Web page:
Gogoro International Trade Compliance Policy
Updated on: October 15, 2021.
Gogoro is committed to conducting its business and all of operations around the globe ethically and in compliance with all applicable laws. Every Gogoro employee must be vigilant in complying with the laws and regulations governing Gogoro’s global import and export activities, which are critical to the Company’s success. The principal regulations governing international trade are the Export Administration Regulations (EAR), U.S. Customs and Border Protection (CBP) regulations, International Traffic in Arms Regulations (ITAR), Anti-boycott regulations, trade and economic sanctions maintained by the Office of Foreign Assets Control (OFAC) embargoes and sanctions, and similar laws around the world. It is the responsibility of the Company and all Gogoro employees who engage in international trade activities to be familiar with and comply with these regulations. Compliance with international trade control laws and regulations is good for business and will not be compromised for commercial gain.
This Policy applies worldwide to Gogoro and all of its subsidiaries, affiliates, partnerships, ventures and other business associations that are effectively controlled by Gogoro, directly or indirectly (collectively, “the Company”) and to all directors, officers and employees, as well as agents, representatives, consultants, advisors, distributors, suppliers, contractors or other third parties acting on behalf of the Company when acting on behalf of the Company (collectively “Company Personnel”).
2. SCOPE OF POLICY
Moving our intellectual property and tangible goods across international borders means paying close attention to our obligation to comply with applicable trade controls including, import, export, and sanctions laws and regulations. This International Trade Compliance Policy and the internal controls herein have been designed to comply with applicable trade control related laws and regulations. Company employees who violate this International Trade Compliance Policy may be subject to disciplinary action, up to and including dismissal from the Company, in accordance with the applicable legal provision. The consequences for violating export and sanctions laws can be severe, including significant fines, imprisonment, and reputational damage.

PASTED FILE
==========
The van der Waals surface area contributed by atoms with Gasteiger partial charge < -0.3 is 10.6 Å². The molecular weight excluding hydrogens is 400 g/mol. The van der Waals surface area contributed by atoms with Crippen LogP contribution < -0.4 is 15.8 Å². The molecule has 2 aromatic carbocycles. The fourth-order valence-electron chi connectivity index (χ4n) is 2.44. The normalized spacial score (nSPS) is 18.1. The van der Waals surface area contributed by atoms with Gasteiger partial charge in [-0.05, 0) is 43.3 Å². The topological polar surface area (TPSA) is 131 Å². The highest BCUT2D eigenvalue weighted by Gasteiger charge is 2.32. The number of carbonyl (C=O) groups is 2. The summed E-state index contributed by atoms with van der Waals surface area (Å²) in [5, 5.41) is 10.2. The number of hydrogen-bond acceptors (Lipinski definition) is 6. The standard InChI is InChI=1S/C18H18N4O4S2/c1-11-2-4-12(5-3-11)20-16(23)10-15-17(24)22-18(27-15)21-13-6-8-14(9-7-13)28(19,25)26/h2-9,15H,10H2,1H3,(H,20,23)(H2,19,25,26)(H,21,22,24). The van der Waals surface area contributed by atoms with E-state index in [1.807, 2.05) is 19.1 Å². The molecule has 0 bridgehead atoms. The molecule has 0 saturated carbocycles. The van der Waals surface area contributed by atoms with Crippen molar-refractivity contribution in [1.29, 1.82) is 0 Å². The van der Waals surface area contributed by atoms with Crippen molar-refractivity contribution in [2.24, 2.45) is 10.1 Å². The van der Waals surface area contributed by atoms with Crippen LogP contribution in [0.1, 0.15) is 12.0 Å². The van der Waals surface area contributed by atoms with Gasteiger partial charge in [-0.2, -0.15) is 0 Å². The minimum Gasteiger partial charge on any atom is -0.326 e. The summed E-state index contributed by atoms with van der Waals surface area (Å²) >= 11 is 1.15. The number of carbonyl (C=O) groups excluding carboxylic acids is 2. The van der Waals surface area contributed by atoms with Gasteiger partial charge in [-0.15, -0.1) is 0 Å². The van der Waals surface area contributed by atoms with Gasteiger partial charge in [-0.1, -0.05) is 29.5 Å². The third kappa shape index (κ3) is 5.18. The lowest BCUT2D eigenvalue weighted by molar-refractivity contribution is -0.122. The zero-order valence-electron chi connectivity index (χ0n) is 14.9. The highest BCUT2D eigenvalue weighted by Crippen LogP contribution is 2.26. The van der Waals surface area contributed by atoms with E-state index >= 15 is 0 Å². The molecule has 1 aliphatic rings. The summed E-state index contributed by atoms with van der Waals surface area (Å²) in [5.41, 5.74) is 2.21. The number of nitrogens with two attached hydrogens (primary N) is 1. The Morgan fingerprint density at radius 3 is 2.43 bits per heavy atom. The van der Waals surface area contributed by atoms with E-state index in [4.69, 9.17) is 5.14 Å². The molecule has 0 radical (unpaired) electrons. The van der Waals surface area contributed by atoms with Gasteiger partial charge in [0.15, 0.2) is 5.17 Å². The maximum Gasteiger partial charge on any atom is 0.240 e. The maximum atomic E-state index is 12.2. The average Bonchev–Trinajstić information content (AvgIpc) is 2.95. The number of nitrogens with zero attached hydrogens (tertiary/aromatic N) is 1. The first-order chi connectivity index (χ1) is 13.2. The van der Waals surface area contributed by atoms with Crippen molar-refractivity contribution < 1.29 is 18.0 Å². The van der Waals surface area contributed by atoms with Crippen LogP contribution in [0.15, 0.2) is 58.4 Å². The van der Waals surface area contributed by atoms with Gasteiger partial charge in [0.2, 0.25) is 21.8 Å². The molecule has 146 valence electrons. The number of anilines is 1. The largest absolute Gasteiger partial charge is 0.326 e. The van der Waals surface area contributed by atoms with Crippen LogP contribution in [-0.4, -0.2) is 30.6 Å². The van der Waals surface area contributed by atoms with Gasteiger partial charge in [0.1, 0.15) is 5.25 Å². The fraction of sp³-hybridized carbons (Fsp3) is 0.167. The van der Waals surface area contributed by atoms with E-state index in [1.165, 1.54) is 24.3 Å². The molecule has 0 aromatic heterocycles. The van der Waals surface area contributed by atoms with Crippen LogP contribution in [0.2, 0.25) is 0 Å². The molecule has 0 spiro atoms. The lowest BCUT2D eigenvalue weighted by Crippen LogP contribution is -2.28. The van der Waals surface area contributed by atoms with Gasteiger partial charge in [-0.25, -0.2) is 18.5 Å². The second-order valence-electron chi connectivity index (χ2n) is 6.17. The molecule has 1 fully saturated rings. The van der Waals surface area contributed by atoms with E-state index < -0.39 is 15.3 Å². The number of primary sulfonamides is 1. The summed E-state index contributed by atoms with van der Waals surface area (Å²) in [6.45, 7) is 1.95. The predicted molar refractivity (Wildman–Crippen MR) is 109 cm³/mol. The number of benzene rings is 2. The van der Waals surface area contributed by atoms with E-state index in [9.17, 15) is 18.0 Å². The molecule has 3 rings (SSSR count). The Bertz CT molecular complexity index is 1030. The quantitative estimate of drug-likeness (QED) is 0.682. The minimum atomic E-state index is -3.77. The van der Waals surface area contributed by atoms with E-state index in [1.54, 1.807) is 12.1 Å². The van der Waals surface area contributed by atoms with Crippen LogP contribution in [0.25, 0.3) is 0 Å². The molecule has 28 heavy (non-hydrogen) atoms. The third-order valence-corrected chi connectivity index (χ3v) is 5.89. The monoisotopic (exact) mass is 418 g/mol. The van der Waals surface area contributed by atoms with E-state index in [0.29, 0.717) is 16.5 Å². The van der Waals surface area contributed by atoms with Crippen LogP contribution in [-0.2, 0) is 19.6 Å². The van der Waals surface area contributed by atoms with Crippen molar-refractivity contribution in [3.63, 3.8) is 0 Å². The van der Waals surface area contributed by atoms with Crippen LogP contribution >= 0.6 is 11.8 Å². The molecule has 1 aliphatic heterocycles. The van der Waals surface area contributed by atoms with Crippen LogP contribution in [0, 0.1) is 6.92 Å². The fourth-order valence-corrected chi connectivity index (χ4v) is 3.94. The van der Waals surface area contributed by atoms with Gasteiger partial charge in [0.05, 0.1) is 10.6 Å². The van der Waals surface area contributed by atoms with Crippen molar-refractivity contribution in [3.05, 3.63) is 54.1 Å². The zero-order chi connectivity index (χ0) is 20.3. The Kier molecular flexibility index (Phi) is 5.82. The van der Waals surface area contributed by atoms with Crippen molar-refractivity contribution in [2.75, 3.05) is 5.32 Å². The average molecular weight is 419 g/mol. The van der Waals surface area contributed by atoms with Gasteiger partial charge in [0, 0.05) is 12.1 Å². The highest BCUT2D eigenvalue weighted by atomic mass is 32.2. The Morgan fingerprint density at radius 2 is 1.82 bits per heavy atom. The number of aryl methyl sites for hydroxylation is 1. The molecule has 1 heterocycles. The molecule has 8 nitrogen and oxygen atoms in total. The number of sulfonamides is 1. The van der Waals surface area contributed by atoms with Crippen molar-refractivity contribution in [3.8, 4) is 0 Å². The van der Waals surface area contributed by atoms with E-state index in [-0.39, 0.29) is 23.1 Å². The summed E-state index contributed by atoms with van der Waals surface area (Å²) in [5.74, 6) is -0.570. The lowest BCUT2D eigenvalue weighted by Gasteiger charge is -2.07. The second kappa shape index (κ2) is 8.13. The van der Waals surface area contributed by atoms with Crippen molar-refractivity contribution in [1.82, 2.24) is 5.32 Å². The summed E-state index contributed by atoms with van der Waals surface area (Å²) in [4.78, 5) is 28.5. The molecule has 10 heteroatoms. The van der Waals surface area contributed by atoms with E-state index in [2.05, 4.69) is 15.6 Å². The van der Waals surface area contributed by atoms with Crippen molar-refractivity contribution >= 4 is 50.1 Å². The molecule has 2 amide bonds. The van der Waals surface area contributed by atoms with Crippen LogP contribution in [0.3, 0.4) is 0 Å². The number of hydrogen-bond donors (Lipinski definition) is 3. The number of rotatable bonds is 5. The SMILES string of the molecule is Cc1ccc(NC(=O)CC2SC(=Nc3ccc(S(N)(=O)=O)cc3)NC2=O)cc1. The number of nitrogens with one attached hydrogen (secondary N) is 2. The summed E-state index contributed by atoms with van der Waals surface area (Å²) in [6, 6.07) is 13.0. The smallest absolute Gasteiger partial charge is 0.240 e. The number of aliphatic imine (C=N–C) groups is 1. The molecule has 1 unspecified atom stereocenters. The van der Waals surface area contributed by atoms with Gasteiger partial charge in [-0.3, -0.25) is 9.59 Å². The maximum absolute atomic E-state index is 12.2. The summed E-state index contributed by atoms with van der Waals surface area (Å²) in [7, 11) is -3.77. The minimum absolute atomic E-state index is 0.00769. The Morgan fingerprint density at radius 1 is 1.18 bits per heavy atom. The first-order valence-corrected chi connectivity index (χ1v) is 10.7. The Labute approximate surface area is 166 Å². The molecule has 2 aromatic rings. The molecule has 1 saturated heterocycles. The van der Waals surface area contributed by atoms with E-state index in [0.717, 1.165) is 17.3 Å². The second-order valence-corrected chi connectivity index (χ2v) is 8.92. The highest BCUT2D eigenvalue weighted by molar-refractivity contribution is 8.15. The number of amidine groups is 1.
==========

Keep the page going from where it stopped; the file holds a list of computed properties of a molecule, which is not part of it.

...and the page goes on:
This Policy describes how the Company and Company Personnel comply with economic sanctions and trade control laws that apply to our business. We are subject to many different economic sanction and trade control laws imposed by nation-states and international institutions in view of international security and foreign policy, which includes but is not limited to:
- Imports. An import is a good brought into one country from another. When importing, all Gogoro Employees must comply with applicable laws and regulations, which address such matters as marking and labeling of goods, valuation of goods, payment of duties, and recordkeeping.
- Exports. Exports include: (a) physically or electronically sending an item or technology across an international boundary or providing a service to a recipient in another country; or (b) disclosure of information to a person of foreign nationality, regardless of his or her location. Additionally, some of these regulations apply to reexports from a third country of items subject to trade controls. Under no circumstances will sales be made contrary to applicable export laws and regulations. The Export Administration Regulations (the EAR) are administered by the U.S. Department of Commerce’s Bureau of Industry and Security (BIS). The EAR restricts the export and reexport of U.S.-origin or controlled hardware, software, and technology, including non-U.S.-origin items when they incorporate a certain level of U.S.-controlled hardware, software, or technology or, in some cases are based on, U.S.-controlled technology. From the perspective of the EAR, any exchange of information – including telephone conversations, technical proposals, email communications, the sharing of computer databases, briefings, training sessions, and question and answer exchanges – can be considered an export of technology. A key feature of the EAR is a list of controlled commodities, technology, and software known as the Commerce Control List (CCL), which lists U.S.-controlled items and technology for foreign policy, nonproliferation, anti-terrorism, encryption, or short supply reasons. The CCL sets out the technical parameters of each controlled item, the reasons for control, the countries to which the export is restricted, and the circumstances under which the item may be exported.